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Special Education Teacher Interview Questions

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  1. In your work as a special education teacher, what conditions or disabilities did your students possess? See answer
  2. What grade levels have you taught as a special education teacher? See answer
  3. How did you manage special education services for students who were a part of inclusive classrooms? See answer
  4. Can you tell me about a time when you needed to change your approach to help a student learn? How did you maximize their learning experience? See answer
  5. As a special education teacher, why do you feel that IEP meetings with your students’ parents are so crucial?
  6. As a special education teacher, why do you feel that smaller classes give students a better chance to achieve their academic goals?
  7. Do you have experience working with multiple special education students at the same time?
  8. How do you communicate with teachers about the needs of special education students?
  9. What strategies do you use to calm an upset student? Can you provide me with an example from your previous experiences?
  10. What drew you to working with special needs students?
  11. Can you tell me about a time you had to change a student’s IEP due to changes in their behavior or learning habits?
  12. A parent believes their child should be working on a more advanced subject level. What do you do to resolve the situation?
  13. One of your students refuses to work on an assignment or school subject. How do you respond?
  14. How do you help limit distractions for children with attention deficit disorder?
  15. Are you willing to work with your students during lunch hours and after school to help them with challenging subjects?
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6 Special Education Teacher Interview Questions and Answers

Q:

As a special education teacher, why do you feel that IEP meetings with your student’s parents are so critical?

A:

Special education teachers should understand why continued assessments for each student are paramount to their education and that having the child’s parents involved in the process is critical. Pay attention to the steps the applicant discusses in their answer. To gauge their abilities further, you could ask follow-up questions about the fine details of their techniques.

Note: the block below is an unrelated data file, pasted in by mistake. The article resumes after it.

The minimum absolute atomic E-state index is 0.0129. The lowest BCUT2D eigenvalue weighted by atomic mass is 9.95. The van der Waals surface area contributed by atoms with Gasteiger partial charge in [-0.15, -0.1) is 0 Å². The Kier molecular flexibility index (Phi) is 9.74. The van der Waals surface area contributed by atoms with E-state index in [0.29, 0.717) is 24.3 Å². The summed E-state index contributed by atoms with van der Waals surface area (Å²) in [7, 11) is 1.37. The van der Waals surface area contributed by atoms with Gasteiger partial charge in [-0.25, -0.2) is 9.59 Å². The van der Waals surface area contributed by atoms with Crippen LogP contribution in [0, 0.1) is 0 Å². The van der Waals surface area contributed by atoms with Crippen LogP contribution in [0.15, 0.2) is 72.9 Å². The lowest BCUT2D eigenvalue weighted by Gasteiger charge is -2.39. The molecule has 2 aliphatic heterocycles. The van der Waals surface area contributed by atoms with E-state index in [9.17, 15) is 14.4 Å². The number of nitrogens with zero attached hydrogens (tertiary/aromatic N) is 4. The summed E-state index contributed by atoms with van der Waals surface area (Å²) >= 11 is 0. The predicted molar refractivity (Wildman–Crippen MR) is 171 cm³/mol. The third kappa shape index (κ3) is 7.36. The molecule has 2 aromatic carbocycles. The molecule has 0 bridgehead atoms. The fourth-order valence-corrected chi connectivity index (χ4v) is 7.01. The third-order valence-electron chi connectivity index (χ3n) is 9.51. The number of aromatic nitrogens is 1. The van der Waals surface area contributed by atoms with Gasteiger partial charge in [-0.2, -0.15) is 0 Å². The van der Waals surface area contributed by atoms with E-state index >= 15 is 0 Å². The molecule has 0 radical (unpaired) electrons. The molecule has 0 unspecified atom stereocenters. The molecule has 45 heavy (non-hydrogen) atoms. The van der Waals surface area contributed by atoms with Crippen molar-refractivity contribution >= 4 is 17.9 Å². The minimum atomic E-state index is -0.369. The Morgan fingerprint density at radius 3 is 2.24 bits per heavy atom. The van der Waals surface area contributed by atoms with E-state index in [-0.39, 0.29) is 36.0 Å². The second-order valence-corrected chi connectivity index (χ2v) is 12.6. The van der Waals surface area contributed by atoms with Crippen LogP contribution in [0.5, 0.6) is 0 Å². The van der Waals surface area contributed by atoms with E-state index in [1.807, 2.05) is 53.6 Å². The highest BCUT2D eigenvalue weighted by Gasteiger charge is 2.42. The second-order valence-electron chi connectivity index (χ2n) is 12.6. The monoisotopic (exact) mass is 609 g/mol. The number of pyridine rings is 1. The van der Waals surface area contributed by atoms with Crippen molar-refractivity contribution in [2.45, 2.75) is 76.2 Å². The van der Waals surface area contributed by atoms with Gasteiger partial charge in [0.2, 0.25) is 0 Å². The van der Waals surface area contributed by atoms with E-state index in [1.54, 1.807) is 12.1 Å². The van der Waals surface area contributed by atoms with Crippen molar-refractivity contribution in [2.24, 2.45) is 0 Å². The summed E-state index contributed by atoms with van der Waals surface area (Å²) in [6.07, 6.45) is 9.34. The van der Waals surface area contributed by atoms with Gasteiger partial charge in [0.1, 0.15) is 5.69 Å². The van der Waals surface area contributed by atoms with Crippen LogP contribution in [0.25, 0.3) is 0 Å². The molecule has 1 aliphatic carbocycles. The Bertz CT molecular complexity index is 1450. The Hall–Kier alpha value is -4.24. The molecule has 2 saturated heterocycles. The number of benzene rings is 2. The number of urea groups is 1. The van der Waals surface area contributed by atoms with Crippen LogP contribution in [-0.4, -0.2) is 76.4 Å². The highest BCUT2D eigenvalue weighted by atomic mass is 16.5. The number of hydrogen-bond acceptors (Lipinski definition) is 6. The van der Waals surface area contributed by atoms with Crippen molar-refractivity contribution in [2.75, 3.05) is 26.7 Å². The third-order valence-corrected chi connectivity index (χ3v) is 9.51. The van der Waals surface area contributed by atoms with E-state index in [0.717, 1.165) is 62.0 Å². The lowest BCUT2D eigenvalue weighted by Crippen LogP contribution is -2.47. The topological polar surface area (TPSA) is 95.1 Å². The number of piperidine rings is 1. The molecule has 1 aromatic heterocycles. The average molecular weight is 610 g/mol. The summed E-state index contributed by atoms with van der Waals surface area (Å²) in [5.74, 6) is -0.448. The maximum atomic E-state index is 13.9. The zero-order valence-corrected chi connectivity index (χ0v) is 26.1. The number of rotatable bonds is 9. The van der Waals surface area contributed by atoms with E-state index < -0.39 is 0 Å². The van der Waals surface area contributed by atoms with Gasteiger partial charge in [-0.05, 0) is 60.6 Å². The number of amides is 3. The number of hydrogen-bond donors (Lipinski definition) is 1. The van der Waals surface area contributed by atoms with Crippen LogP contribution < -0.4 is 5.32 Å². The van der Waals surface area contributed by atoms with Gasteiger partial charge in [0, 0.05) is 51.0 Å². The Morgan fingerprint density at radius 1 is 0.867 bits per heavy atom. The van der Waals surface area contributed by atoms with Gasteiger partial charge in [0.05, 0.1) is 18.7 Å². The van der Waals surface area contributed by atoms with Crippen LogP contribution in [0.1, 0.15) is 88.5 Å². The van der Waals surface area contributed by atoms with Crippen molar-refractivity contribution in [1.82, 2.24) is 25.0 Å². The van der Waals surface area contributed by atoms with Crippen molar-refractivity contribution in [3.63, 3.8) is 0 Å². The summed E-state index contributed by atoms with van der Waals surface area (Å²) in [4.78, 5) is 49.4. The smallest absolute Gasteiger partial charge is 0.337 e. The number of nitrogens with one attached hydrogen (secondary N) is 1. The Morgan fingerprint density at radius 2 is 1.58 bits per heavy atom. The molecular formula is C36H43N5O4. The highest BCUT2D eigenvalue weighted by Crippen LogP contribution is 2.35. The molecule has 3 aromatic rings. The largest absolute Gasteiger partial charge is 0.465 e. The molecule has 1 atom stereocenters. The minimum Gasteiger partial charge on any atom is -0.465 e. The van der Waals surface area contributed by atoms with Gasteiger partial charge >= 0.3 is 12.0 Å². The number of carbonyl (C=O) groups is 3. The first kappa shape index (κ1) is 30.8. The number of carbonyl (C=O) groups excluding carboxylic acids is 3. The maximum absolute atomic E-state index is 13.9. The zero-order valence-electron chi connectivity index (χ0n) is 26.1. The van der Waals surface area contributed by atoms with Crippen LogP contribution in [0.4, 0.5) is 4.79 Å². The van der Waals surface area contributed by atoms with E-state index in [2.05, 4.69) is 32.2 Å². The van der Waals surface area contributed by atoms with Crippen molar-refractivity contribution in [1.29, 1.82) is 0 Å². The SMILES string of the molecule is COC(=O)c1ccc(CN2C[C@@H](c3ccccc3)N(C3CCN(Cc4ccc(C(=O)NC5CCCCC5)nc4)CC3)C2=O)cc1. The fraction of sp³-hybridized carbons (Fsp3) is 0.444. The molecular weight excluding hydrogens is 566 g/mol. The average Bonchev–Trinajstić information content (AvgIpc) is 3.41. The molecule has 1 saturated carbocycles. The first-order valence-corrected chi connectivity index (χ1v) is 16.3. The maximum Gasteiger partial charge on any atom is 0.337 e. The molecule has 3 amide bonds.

What to look for in an answer:

  • Experience conducting Individualized Education Program meetings
  • Ability to form creative plans for improving each child’s education
  • Experience managing challenging circumstances and achieving goals

Example:

“I work closely with my students daily and determine what milestones are achievable, and I help parents stay informed of their child’s progress. The meetings give parents a chance to become a greater part of their child’s education and help the students achieve more academically.”

Q:

As a special education teacher, why do you feel that smaller classes give the students a better chance of achieving their academic goals?

A:

The coursework required for a special education teacher’s degree program includes psychology and related sciences. Professors teach the special ed teachers techniques for helping children with varying mental conditions that are often debilitating. Your applicant should be able to advocate for the needs of their students to your administrators and ensure that all pupils receive a high-quality education.

What to look for in an answer:

  • Skills needed to help disabled children with the challenges of their conditions
  • Experience organizing individual lesson plans
  • Confidence in oneself

Example:

“Smaller classrooms give each student more one-on-one time with their teachers. Special education students have challenging needs, and it is important to address their individual requirements often. Smaller classrooms give children a better experience and help them achieve their goals easily.”

Q:

In your work as a special education teacher, what conditions or disabilities did your students possess?